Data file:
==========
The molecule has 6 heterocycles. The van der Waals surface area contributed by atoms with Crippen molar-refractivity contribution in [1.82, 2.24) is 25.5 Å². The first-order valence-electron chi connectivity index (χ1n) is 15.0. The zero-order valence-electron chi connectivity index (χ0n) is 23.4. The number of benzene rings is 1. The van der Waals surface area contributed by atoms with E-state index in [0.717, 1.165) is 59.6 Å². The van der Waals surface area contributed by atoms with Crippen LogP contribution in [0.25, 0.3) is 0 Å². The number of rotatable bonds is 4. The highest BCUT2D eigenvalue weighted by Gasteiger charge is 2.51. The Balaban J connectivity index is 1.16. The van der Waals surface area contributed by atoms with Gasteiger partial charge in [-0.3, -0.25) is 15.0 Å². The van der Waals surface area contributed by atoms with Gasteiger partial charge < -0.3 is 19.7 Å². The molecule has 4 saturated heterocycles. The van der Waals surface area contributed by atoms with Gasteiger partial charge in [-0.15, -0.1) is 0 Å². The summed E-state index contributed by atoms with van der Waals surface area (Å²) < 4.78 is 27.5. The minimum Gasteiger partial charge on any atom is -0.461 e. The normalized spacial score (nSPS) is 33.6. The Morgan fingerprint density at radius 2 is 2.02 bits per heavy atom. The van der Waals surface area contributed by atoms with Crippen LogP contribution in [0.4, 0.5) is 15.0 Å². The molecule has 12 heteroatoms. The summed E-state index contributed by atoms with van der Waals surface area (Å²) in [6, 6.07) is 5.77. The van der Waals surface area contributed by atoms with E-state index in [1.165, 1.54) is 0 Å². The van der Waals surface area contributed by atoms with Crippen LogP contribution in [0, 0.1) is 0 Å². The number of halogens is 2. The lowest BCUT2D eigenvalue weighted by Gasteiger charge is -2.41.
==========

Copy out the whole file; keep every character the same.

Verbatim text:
The molecule has 6 heterocycles. The van der Waals surface area contributed by atoms with Crippen molar-refractivity contribution in [1.82, 2.24) is 25.5 Å². The first-order valence-electron chi connectivity index (χ1n) is 15.0. The zero-order valence-electron chi connectivity index (χ0n) is 23.4. The number of benzene rings is 1. The van der Waals surface area contributed by atoms with E-state index in [0.717, 1.165) is 59.6 Å². The van der Waals surface area contributed by atoms with Crippen LogP contribution in [0.25, 0.3) is 0 Å². The number of rotatable bonds is 4. The highest BCUT2D eigenvalue weighted by Gasteiger charge is 2.51. The Balaban J connectivity index is 1.16. The van der Waals surface area contributed by atoms with Gasteiger partial charge in [-0.3, -0.25) is 15.0 Å². The van der Waals surface area contributed by atoms with Gasteiger partial charge < -0.3 is 19.7 Å². The molecule has 4 saturated heterocycles. The van der Waals surface area contributed by atoms with Gasteiger partial charge in [-0.15, -0.1) is 0 Å². The summed E-state index contributed by atoms with van der Waals surface area (Å²) < 4.78 is 27.5. The minimum Gasteiger partial charge on any atom is -0.461 e. The normalized spacial score (nSPS) is 33.6. The Morgan fingerprint density at radius 2 is 2.02 bits per heavy atom. The van der Waals surface area contributed by atoms with Crippen LogP contribution in [0.4, 0.5) is 15.0 Å². The molecule has 12 heteroatoms. The summed E-state index contributed by atoms with van der Waals surface area (Å²) in [6, 6.07) is 5.77. The van der Waals surface area contributed by atoms with E-state index in [1.165, 1.54) is 0 Å². The van der Waals surface area contributed by atoms with Crippen LogP contribution in [0, 0.1) is 0 Å². The number of halogens is 2. The lowest BCUT2D eigenvalue weighted by Gasteiger charge is -2.41.